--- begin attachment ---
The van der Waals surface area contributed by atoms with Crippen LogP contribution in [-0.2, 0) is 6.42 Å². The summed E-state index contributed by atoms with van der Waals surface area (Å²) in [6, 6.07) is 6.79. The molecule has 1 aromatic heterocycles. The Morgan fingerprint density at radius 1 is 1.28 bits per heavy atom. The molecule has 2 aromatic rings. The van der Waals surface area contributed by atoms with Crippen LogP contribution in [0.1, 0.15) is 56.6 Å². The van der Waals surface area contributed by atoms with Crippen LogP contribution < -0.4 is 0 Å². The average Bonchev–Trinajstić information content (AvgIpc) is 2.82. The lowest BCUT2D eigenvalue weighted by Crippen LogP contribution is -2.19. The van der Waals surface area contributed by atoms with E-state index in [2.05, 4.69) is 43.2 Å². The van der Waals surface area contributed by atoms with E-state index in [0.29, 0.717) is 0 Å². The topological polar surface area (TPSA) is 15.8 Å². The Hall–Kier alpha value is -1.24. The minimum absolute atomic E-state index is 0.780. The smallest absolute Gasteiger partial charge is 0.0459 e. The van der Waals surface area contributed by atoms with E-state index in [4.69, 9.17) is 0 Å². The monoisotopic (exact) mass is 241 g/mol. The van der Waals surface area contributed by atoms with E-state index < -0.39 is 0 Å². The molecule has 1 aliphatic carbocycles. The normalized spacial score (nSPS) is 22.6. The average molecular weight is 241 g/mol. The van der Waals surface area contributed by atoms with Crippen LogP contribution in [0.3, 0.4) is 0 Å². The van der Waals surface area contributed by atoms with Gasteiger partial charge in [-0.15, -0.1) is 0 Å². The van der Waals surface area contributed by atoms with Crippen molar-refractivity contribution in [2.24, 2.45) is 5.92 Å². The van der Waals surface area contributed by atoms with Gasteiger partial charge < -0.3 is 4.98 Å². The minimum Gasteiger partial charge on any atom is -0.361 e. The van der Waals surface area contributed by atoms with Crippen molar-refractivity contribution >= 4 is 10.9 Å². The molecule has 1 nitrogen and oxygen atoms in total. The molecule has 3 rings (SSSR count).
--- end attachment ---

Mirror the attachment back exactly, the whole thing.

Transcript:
The van der Waals surface area contributed by atoms with Crippen LogP contribution in [-0.2, 0) is 6.42 Å². The summed E-state index contributed by atoms with van der Waals surface area (Å²) in [6, 6.07) is 6.79. The molecule has 1 aromatic heterocycles. The Morgan fingerprint density at radius 1 is 1.28 bits per heavy atom. The molecule has 2 aromatic rings. The van der Waals surface area contributed by atoms with Crippen LogP contribution in [0.1, 0.15) is 56.6 Å². The van der Waals surface area contributed by atoms with Crippen LogP contribution < -0.4 is 0 Å². The average Bonchev–Trinajstić information content (AvgIpc) is 2.82. The lowest BCUT2D eigenvalue weighted by Crippen LogP contribution is -2.19. The van der Waals surface area contributed by atoms with E-state index in [2.05, 4.69) is 43.2 Å². The van der Waals surface area contributed by atoms with E-state index in [0.29, 0.717) is 0 Å². The topological polar surface area (TPSA) is 15.8 Å². The Hall–Kier alpha value is -1.24. The minimum absolute atomic E-state index is 0.780. The smallest absolute Gasteiger partial charge is 0.0459 e. The van der Waals surface area contributed by atoms with E-state index in [4.69, 9.17) is 0 Å². The monoisotopic (exact) mass is 241 g/mol. The van der Waals surface area contributed by atoms with E-state index < -0.39 is 0 Å². The molecule has 1 aliphatic carbocycles. The normalized spacial score (nSPS) is 22.6. The average molecular weight is 241 g/mol. The van der Waals surface area contributed by atoms with Crippen LogP contribution in [0.3, 0.4) is 0 Å². The van der Waals surface area contributed by atoms with Gasteiger partial charge in [-0.15, -0.1) is 0 Å². The van der Waals surface area contributed by atoms with Crippen molar-refractivity contribution in [2.24, 2.45) is 5.92 Å². The van der Waals surface area contributed by atoms with Gasteiger partial charge < -0.3 is 4.98 Å². The minimum Gasteiger partial charge on any atom is -0.361 e. The van der Waals surface area contributed by atoms with Crippen molar-refractivity contribution >= 4 is 10.9 Å². The molecule has 1 nitrogen and oxygen atoms in total. The molecule has 3 rings (SSSR count).